Empire’s Michael Medline Discusses the Future of Grocery Retail Amid Second Wave [Interview]

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The head of one of Canada’s biggest grocery chains says the company in the Canadian food supply chain is ready today for a second wave of the COVID-19 pandemic.

“We haven’t loosened our protocols. They’re as strong now as they ever were. We’re ready,” said Michael Medline, President & CEO of the Empire Company and Sobeys Inc., who recently spoke at the Empire Club of Canada event titled Managing through Crisis and Building a Winning Culture.

headshot of Michael Medline

“Our real worry now to quote Game of Thrones is that winter is coming. Winter is coming. It could be very bad. We have to keep people safe and we have to be able to allow them to come in and get the food.


“We are looking at innovations in our stores. It’s going to be cold. We don’t want people lining up outside but we want it safe. We’re going to do some structural changes to our vestibules to allow that. We’re going to put in structures so people are protected from the elements where they need to be. We are now about to pilot some innovative technology for queuing that if it’s cold out or it’s snowing out or it’s sleeting out, we’ll let you know. You can sit in your car, stay warm, stay out of the elements and we’ll let you know when you can come in. At certain locations we’re going to be able to do that. So we’re always innovating and getting ready and we’re also ready in terms of supply chain.”

Medline said the initial stages of the pandemic back in March was a “blur”.

“We were moving as quickly as we could and the only way to get through this was to get back to basics . . . a few key priorities. We distilled down to three priorities – keep the stores open and keep those shelves stocked, keep our teammates and customers safe, and give back to the communities in terms of philanthropy,” said Medline. “That’s what we did during that period of time and we stayed true to our values throughout that time. And that’s how you have to act.

“Our team, including me, we worked around the clock from wherever we were. And the team did a great job. We just had such a duty. We don’t necessarily think of ourselves as essential services. For a number of months there we were an essential service. We had to keep people safe and we had to keep them fed. And we didn’t know where this was going. It was a very, very scary time and indeed unprecedented.”


Medline said the pandemic experience, especially in its early stages, proved that the Canadian food supply chain is strong.

“I’m not going to sugar coat it. I like to be transparent. It was hanging by a thread back in March and April. We were being asked to run our stores, run our supply chains at a level we didn’t actually think was possible. Our great supplier partners throughout the country were doing things they never thought were possible and the people who supply had to do that too,” he said. “It was hanging by a thread. We made it through because we worked together, because we innovated, and we partnered across the country. Everyone was helping each other. We were in constant communication with our supplier partners.”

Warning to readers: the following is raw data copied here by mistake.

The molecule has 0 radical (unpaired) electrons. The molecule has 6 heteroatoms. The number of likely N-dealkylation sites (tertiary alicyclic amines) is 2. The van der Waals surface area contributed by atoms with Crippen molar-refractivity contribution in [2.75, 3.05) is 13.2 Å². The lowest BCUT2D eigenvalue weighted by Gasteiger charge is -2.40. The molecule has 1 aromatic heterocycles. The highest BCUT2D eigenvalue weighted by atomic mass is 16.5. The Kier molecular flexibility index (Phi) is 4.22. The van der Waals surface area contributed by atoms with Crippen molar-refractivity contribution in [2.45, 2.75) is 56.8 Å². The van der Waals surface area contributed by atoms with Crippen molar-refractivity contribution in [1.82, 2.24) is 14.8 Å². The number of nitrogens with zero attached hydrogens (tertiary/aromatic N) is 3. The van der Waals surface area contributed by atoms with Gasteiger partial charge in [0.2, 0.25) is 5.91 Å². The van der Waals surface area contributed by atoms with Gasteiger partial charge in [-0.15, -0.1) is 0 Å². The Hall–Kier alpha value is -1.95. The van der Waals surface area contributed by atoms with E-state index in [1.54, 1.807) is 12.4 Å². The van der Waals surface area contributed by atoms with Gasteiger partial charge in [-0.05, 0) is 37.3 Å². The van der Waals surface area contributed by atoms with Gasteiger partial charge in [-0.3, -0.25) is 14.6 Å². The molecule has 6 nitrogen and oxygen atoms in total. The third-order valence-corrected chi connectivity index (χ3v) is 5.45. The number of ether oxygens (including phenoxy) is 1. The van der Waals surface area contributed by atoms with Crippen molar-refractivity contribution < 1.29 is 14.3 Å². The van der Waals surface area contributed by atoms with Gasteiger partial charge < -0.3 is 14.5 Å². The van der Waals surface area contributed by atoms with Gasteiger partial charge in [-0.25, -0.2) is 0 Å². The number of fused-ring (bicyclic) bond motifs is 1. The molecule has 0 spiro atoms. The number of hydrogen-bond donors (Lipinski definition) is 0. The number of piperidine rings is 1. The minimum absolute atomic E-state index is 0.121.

Medline was quite blunt referring to reports that competitors have been or want to impose fees on suppliers.

“This is the worst relationship I’ve ever seen in my couple of decades in retail. Some of the practices that have been in the news right now are for me hard to believe and repugnant actually,” he said. “And taken to the extreme, some of these behaviours are just plain bad for Canada and that’s our view at Empire. They’re bad for the consumer goods companies and for clear reasons they feel bullied, it doesn’t seem fair. That in turn hurts our farmers that we have to take care of.

“It’s not good for small mom and pop food retailers. How can they compete with that? It’s terrible for consumers when things like this happen because the fear is it’s going to raise prices for consumers which we’ve been resisting with all our might. It’s even unfair, don’t cry for us, but it’s even unfair to large grocers like us who try to play by the rules, who try to play fairly, and want a good food supply chain.”


Medline said people will continue in the future to visit brick and mortar stores. While ecommerce has grown, and more so through the pandemic, it still remains overall a small percentage of sales for grocery stores.

“The foreseeable future most grocery will be in bricks and mortar. Ecommerce will be sexy. It will be the highest growth but bricks and mortar will be what funds all this ecommerce growth and it will be the heart of how people shop for a long time,” said Medline.

“(Ecommerce) will continue to accelerate far faster than any other part of the business.”

Medline said he believes that if companies don’t innovate they will die.

“I’m a huge fan of innovation. We have all sorts of plans I’m not going to make public today. To be honest though, looking back five years ago, I’m disappointed in how little and surprised at how little progress retail has made in terms of innovation over a five-year period where I thought, and many thought, it would explode,” he said.

Article Author

Mario Toneguzzi
Mario Toneguzzi, based in Calgary, has more than 40 years experience as a daily newspaper writer, columnist, and editor. He worked for 35 years at the Calgary Herald covering sports, crime, politics, health, faith, city and breaking news, and business. He now works on his own as a freelance writer and consultant in communications and media relations/training.

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